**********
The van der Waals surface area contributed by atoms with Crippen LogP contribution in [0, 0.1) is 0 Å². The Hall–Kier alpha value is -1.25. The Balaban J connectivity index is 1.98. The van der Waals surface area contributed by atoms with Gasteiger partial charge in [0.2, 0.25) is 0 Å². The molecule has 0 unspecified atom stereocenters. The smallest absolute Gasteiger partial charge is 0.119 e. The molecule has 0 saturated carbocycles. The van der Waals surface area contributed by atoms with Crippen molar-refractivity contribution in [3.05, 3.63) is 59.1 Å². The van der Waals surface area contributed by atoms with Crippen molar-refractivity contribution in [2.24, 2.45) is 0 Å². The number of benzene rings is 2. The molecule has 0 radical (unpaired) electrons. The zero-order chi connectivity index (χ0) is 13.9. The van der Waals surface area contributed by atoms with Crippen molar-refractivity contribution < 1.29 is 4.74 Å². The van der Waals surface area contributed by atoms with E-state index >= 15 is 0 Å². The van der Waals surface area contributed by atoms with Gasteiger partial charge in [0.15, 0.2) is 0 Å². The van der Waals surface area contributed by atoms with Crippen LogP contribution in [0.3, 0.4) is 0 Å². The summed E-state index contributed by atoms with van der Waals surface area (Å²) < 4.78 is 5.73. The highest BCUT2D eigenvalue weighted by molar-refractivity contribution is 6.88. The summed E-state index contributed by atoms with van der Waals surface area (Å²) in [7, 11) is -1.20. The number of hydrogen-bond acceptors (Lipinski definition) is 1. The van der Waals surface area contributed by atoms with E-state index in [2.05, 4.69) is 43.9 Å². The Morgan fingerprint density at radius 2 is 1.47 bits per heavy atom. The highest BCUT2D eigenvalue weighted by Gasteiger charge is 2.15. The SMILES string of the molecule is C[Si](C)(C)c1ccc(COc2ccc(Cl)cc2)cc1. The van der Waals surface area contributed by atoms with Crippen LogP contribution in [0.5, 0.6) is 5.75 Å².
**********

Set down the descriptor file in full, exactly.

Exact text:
The van der Waals surface area contributed by atoms with Crippen LogP contribution in [0, 0.1) is 0 Å². The Hall–Kier alpha value is -1.25. The Balaban J connectivity index is 1.98. The van der Waals surface area contributed by atoms with Gasteiger partial charge in [0.2, 0.25) is 0 Å². The molecule has 0 unspecified atom stereocenters. The smallest absolute Gasteiger partial charge is 0.119 e. The molecule has 0 saturated carbocycles. The van der Waals surface area contributed by atoms with Crippen molar-refractivity contribution in [3.05, 3.63) is 59.1 Å². The van der Waals surface area contributed by atoms with Crippen molar-refractivity contribution in [2.24, 2.45) is 0 Å². The number of benzene rings is 2. The molecule has 0 radical (unpaired) electrons. The zero-order chi connectivity index (χ0) is 13.9. The van der Waals surface area contributed by atoms with Crippen molar-refractivity contribution < 1.29 is 4.74 Å². The van der Waals surface area contributed by atoms with E-state index >= 15 is 0 Å². The van der Waals surface area contributed by atoms with Gasteiger partial charge in [0.15, 0.2) is 0 Å². The van der Waals surface area contributed by atoms with Crippen LogP contribution in [0.3, 0.4) is 0 Å². The summed E-state index contributed by atoms with van der Waals surface area (Å²) < 4.78 is 5.73. The highest BCUT2D eigenvalue weighted by molar-refractivity contribution is 6.88. The summed E-state index contributed by atoms with van der Waals surface area (Å²) in [7, 11) is -1.20. The number of hydrogen-bond acceptors (Lipinski definition) is 1. The van der Waals surface area contributed by atoms with E-state index in [2.05, 4.69) is 43.9 Å². The Morgan fingerprint density at radius 2 is 1.47 bits per heavy atom. The highest BCUT2D eigenvalue weighted by Gasteiger charge is 2.15. The SMILES string of the molecule is C[Si](C)(C)c1ccc(COc2ccc(Cl)cc2)cc1. The van der Waals surface area contributed by atoms with Crippen LogP contribution in [0.5, 0.6) is 5.75 Å².